Review: ‘The Railway Children’

Story, from E. Nesbit's w.k. novel set in the Edwardian age, concerns a well-to-do family whose life's turned upside down when the father (something in the Foreign Office) is unjustly jailed. The family, in straitened circumstances, go to live on the Yorkshire moors.

Story, from E. Nesbit’s w.k. novel set in the Edwardian age, concerns a well-to-do family whose life’s turned upside down when the father (something in the Foreign Office) is unjustly jailed. The family, in straitened circumstances, go to live on the Yorkshire moors.

They soon adapt to the new life, make friends with the goodhearted villagers, and particularly with a well-to-do gent whom they enlist to help clear their father.

The village is near a railway and this becomes the centre of their activities with the local porter and general railway factotum becoming one of their most useful allies.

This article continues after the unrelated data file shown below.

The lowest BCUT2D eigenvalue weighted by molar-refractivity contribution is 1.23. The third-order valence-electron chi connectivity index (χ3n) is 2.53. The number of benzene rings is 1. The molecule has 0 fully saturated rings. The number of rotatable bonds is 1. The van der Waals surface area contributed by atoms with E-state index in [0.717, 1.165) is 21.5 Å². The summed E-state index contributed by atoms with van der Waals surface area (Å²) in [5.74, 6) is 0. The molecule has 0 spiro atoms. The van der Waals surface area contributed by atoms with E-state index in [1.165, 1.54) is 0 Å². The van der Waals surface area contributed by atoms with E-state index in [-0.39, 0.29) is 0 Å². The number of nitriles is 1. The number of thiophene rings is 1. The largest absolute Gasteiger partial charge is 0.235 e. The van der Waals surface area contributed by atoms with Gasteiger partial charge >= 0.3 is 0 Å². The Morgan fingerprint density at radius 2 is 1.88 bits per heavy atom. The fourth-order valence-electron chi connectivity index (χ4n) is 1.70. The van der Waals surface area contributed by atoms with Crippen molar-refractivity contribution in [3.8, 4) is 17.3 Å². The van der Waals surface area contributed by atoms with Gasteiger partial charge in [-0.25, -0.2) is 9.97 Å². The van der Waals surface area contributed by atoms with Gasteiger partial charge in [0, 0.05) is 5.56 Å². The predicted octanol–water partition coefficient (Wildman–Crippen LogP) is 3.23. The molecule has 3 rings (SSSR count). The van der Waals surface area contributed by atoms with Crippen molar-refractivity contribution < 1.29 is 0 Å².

Much of the film’s success depends on the trio of children. Eldest is played with grave confidence by snub-nosed Jenny Agutter.

The Railway Children

UK

Production

EMI. Director Lionel Jeffries; Producer Robert Lynn; Screenplay Lionel Jeffries; Camera Arthur Ibbetson; Editor Teddy Darvas; Music Johnny Douglas; Art Director John Clark

Crew

(Color) Available on VHS. Extract of a review from 1970. Running time: 108 MIN.

With

Dinah Sheridan Bernard Cribbins William Mervyn Iain Cuthbertson Jenny Agutter Sally Thomsett
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